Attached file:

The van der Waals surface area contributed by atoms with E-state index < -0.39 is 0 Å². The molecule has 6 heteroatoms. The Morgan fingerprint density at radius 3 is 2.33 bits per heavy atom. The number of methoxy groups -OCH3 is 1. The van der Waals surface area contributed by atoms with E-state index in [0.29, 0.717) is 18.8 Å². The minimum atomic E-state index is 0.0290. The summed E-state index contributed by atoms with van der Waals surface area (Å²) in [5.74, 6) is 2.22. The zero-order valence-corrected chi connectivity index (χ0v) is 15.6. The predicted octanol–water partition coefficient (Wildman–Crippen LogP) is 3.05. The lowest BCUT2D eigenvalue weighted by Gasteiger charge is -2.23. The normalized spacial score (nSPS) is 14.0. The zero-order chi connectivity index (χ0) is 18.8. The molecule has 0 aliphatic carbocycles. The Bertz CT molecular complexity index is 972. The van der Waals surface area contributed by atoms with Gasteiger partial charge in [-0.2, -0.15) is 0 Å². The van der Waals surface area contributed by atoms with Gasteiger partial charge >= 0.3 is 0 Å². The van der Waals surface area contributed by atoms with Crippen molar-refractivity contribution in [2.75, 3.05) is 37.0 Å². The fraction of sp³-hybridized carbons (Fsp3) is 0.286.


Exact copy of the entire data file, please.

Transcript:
The van der Waals surface area contributed by atoms with E-state index < -0.39 is 0 Å². The molecule has 6 heteroatoms. The Morgan fingerprint density at radius 3 is 2.33 bits per heavy atom. The number of methoxy groups -OCH3 is 1. The van der Waals surface area contributed by atoms with E-state index in [0.29, 0.717) is 18.8 Å². The minimum atomic E-state index is 0.0290. The summed E-state index contributed by atoms with van der Waals surface area (Å²) in [5.74, 6) is 2.22. The zero-order valence-corrected chi connectivity index (χ0v) is 15.6. The predicted octanol–water partition coefficient (Wildman–Crippen LogP) is 3.05. The lowest BCUT2D eigenvalue weighted by Gasteiger charge is -2.23. The normalized spacial score (nSPS) is 14.0. The zero-order chi connectivity index (χ0) is 18.8. The molecule has 0 aliphatic carbocycles. The Bertz CT molecular complexity index is 972. The van der Waals surface area contributed by atoms with Gasteiger partial charge in [-0.2, -0.15) is 0 Å². The van der Waals surface area contributed by atoms with Gasteiger partial charge >= 0.3 is 0 Å². The van der Waals surface area contributed by atoms with Crippen molar-refractivity contribution in [2.75, 3.05) is 37.0 Å². The fraction of sp³-hybridized carbons (Fsp3) is 0.286.